clopedia of Religion and Ethics, v. 1
and 2.
Miscellaneous American Dramatists'
club, In Momorlnm Bronson Howard:
Clay. Henry Clay; Doumlo, George Sand;
Froollch & Snow, Textbooks of Art Edu
cation. 7 vols.; International studio, Stu
dio Yearbook of Decorative Art, 1910;
Lindsay & O'Hlgglns, Tho Heart; Mill,
Letters of John Stuart MHfc 2 vols.;
Payne. BJornatJerno BJornsen; Plnoro.
Second Mrs. Tnnqucray: Spargo. ICarl
Marx; Wilson, Dancing; Wisconsin Agri
cultural Experiment Statlom Annual ' Re
ports. 25th and 20th.
Fiction NIcolls, Daughters of Suf
folk. - Children's books Burgess. Blue Goods
und Red; Foulka, Braided Straws, Roulet.
licrs at Gambridgo, and that) the Brit
ish were waiting to confiscnto it. Wiso
New England husbands in tho good old
days always made confidunta of their
wives. John Fulton at onco hurried
to inform his bettor half.
"Now, John Fulton,"' said Sarah,
A fomnlo masquerader who attained
great notoriety for her personal cour
age as a soldier, during the Duke of
Marlborough's campaign against tho
French in the Low Countries, was Mrs.
Christian Davies, the daughter of a
Dublin brewer. Whilo in winter quar
ters she amused herself bv protending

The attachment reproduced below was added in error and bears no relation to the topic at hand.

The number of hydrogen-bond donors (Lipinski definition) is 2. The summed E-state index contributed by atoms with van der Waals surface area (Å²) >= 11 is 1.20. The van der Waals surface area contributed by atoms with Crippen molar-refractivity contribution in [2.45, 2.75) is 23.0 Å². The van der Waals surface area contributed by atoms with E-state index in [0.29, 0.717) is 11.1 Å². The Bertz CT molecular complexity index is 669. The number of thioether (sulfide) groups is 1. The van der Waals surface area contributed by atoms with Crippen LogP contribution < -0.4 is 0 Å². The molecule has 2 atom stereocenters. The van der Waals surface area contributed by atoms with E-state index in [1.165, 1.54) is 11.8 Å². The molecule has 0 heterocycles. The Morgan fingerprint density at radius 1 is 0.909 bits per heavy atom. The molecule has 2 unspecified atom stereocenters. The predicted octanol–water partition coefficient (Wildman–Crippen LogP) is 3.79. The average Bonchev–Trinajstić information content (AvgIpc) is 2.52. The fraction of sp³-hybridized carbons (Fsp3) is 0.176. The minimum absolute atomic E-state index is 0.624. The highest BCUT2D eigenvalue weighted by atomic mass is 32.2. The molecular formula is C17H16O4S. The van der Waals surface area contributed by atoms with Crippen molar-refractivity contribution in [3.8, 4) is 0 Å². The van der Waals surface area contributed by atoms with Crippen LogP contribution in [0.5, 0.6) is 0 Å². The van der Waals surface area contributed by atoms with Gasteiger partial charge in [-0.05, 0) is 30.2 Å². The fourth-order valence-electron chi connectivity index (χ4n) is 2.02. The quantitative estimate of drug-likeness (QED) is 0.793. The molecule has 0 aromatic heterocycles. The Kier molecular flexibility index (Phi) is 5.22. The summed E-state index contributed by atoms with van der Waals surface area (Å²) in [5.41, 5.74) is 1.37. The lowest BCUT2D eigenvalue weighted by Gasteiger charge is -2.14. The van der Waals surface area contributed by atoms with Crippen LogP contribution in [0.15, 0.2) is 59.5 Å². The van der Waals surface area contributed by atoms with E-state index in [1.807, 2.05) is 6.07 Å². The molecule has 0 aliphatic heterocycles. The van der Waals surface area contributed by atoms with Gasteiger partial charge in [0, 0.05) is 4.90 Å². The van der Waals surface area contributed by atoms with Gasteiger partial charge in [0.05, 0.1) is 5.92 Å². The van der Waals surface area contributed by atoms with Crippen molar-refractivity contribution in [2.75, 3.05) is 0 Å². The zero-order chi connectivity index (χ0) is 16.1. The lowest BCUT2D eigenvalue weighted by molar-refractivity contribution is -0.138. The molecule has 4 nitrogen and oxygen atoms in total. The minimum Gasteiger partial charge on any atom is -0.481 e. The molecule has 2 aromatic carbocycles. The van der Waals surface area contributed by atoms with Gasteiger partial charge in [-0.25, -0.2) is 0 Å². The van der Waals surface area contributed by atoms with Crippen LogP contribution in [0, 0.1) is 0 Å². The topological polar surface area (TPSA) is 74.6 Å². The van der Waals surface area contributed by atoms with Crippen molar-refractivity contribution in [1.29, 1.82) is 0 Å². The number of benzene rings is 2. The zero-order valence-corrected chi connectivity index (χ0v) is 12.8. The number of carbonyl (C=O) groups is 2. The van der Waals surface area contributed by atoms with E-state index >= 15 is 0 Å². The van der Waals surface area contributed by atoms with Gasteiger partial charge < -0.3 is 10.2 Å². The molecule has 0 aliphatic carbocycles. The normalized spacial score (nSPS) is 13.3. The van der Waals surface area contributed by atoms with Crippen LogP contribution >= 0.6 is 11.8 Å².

to make love to a burgher's daugh
ter, and was so successful in her suit
that 3he found herself compelled to
fight a duel with a sorgeant of her
regiiuont, whom she all but mortally
During tho campaign she succeeded
in discovering hor husband, who had
been pressed im'o military service while
under the influence of liquor. Ho care
fully guarded the secret of her sex,
and" sho followed him to fho siege of
Ghent. indeed, she always accom
panied him after their reunion, however
dangerous tho venture. She appears
to have been tin entire stranger to fenr,
for while on the march she chose to be
with tho camp colormen, who wcro at
so great a distance from the army that
they ran the risk ot being cut off be
fore any force could como to their as
sistance. This, though the most dan
gorous post of all, was the most profit
able if there was any plunder to be
got, as there wore so few to share it.